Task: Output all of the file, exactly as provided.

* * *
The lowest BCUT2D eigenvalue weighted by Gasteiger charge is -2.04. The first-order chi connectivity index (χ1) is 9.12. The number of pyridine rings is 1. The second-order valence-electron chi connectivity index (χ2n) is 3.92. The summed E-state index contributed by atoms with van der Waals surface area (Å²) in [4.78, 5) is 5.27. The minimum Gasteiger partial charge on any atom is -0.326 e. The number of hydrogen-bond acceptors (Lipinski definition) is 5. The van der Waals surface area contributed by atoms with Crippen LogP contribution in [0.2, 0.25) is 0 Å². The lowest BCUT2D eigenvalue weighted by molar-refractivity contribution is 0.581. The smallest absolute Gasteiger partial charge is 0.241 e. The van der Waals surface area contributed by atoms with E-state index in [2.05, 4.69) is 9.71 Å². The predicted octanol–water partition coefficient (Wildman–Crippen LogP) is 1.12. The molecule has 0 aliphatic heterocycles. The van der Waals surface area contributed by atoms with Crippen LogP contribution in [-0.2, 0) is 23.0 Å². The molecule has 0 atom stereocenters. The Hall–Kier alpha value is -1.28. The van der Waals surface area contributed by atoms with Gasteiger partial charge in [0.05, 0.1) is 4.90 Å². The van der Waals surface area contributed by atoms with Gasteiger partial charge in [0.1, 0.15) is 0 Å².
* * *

The lowest BCUT2D eigenvalue weighted by Gasteiger charge is -2.04. The first-order chi connectivity index (χ1) is 9.12. The number of pyridine rings is 1. The second-order valence-electron chi connectivity index (χ2n) is 3.92. The summed E-state index contributed by atoms with van der Waals surface area (Å²) in [4.78, 5) is 5.27. The minimum Gasteiger partial charge on any atom is -0.326 e. The number of hydrogen-bond acceptors (Lipinski definition) is 5. The van der Waals surface area contributed by atoms with Crippen LogP contribution in [0.2, 0.25) is 0 Å². The lowest BCUT2D eigenvalue weighted by molar-refractivity contribution is 0.581. The smallest absolute Gasteiger partial charge is 0.241 e. The van der Waals surface area contributed by atoms with E-state index in [2.05, 4.69) is 9.71 Å². The predicted octanol–water partition coefficient (Wildman–Crippen LogP) is 1.12. The molecule has 0 aliphatic heterocycles. The van der Waals surface area contributed by atoms with Crippen LogP contribution in [-0.2, 0) is 23.0 Å². The molecule has 0 atom stereocenters. The Hall–Kier alpha value is -1.28. The van der Waals surface area contributed by atoms with Gasteiger partial charge in [0.05, 0.1) is 4.90 Å². The van der Waals surface area contributed by atoms with Gasteiger partial charge in [0.1, 0.15) is 0 Å².